New Zealand Sauvignon Blanc’s ‘zing’ is a delightful complement to the fresh flavours of seafood, shellfish and white fish and these bountiful flavours can be enhanced with citrus or garlic based sauces. Crunchy summer salads with vinegar based dressings work well and many New Zealand Sauvignons can function as mouth-watering aperitifs. A crisp Sauvignon Blanc from a cool climate region like the Adelaide Hills in Australia would have its fruit flavours enhanced simply by serving it with grilled fish and a liberal amount of lime juice. Oaked fumé blanc style Sauvignons can work well with pasta dishes, chicken or pan-fried salmon.

The Renaissance of New Zealand Sauvignon Blanc

New Zealand’s flagship white grape, particularly from the iconic region of Marlborough, continues to polarise opinion. Some still revel in the vibrant, fresh, heady aromas of passion fruit, gooseberry and the archetypal spectrum of fruit salad flavours, while others have grown weary of the oversupply and the occasional drop in quality.
Yealands Estate Wines Ltd 
 
In recent years, however, there has been a significant movement to revitalise the reputation of Sauvignon Blanc in New Zealand, with winemakers unearthing new ways to breathe life into this well-heeled varietal. Wild yeast, barrels and extended lees ageing has become more common alongside single vineyard expressions or even lower alcohol incarnations, suggesting there is very much a second generation movement to rejuvenate the jewel in New Zealand’s crown.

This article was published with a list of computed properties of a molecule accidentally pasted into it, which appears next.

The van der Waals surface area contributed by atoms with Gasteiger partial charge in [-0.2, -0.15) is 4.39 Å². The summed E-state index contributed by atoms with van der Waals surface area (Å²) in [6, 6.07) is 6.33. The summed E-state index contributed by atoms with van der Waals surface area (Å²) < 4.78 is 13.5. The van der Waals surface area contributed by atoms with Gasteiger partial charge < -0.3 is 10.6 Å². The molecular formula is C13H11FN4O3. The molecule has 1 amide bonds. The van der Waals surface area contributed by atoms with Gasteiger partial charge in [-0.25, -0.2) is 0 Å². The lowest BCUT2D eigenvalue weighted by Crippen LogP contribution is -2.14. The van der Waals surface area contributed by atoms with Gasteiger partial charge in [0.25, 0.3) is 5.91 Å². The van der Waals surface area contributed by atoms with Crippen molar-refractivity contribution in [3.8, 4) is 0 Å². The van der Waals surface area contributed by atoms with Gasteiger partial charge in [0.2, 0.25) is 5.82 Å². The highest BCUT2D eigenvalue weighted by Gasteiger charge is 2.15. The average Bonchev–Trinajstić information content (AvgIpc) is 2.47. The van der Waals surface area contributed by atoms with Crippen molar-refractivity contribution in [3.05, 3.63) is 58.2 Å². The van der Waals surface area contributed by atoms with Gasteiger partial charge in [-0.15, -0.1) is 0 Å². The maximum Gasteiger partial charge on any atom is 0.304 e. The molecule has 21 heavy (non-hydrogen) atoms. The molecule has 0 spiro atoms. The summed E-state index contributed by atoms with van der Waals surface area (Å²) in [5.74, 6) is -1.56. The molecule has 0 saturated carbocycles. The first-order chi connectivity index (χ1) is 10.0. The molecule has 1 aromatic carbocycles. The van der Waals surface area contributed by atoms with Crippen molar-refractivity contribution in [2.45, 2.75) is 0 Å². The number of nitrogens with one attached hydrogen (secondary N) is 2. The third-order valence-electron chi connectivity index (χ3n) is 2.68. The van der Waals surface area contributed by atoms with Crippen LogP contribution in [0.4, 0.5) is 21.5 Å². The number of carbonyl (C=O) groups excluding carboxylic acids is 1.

Terroir driven expressions and diversification has resulted in a host of wines that consumers can embrace. Sauvignon Blanc remains the UK’s most popular white grape variety and New Zealand Sauvignon Blanc holds roughly half of this, suggesting this shift in approach has been well received.

Like the vast majority of the world’s best wine producing countries, New Zealand winemakers have endeavoured to gain a better understanding of what makes their vineyards and soils unique, and in turn have flipped the common misconception that Sauvignon Blanc, and Marlborough specifically, is all one style. Winemakers in this enduringly iconic region are subsequently producing more diverse and quality wines.
  
Pushing the terroir and regional narrative where it is credible has been at the forefront of the evolution and there are now more premium offerings available. Producing more nuanced expressions on a commercial scale, a contradiction in terms in many ways, is now the challenge that New Zealand winemakers, like their global counterparts, all face in an increasingly competitive market.

Variance of soil type and climate conditions where variable vineyard temperature results in more nuanced wines has yielded more premium offerings of contrasting styles. This aspirational and proactive shift is endeavouring to marry commercial viability with wines of exceptional character.

A Few Facts
 
• 83% New Zealand Wine exported in 2013 was Sauvignon Blanc.
 
• Sauvignon Blanc is New Zealand’s most widely planted varietal. The first wine made in commercial quantities was produced in 1979.
 
• Marlborough accounts for over 80% of New Zealand’s Sauvignon Blanc production.
 
 

 
Article first appeared in Under the Skin Magazine, Summer Edition 2014. CellarVie Wines' quarterly print publication accompanies all orders on www.cellarviewines.com 
 

   
 

Written by: Ben Moss

Ben Moss